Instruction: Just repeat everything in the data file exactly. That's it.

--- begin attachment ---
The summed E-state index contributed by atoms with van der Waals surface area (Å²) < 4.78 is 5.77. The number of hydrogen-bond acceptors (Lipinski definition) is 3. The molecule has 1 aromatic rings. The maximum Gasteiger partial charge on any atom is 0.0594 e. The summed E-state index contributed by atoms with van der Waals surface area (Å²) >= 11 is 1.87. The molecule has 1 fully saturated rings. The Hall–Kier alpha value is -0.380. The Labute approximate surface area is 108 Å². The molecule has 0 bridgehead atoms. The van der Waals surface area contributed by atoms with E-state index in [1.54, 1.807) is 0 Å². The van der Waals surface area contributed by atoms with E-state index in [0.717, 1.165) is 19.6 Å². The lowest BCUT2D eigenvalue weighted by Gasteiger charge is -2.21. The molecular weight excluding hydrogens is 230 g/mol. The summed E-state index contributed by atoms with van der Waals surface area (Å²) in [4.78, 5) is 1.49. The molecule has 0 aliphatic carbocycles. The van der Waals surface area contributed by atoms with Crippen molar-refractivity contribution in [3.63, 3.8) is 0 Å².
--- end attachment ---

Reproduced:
The summed E-state index contributed by atoms with van der Waals surface area (Å²) < 4.78 is 5.77. The number of hydrogen-bond acceptors (Lipinski definition) is 3. The molecule has 1 aromatic rings. The maximum Gasteiger partial charge on any atom is 0.0594 e. The summed E-state index contributed by atoms with van der Waals surface area (Å²) >= 11 is 1.87. The molecule has 1 fully saturated rings. The Hall–Kier alpha value is -0.380. The Labute approximate surface area is 108 Å². The molecule has 0 bridgehead atoms. The van der Waals surface area contributed by atoms with E-state index in [1.54, 1.807) is 0 Å². The van der Waals surface area contributed by atoms with E-state index in [0.717, 1.165) is 19.6 Å². The lowest BCUT2D eigenvalue weighted by Gasteiger charge is -2.21. The molecular weight excluding hydrogens is 230 g/mol. The summed E-state index contributed by atoms with van der Waals surface area (Å²) in [4.78, 5) is 1.49. The molecule has 0 aliphatic carbocycles. The van der Waals surface area contributed by atoms with Crippen molar-refractivity contribution in [3.63, 3.8) is 0 Å².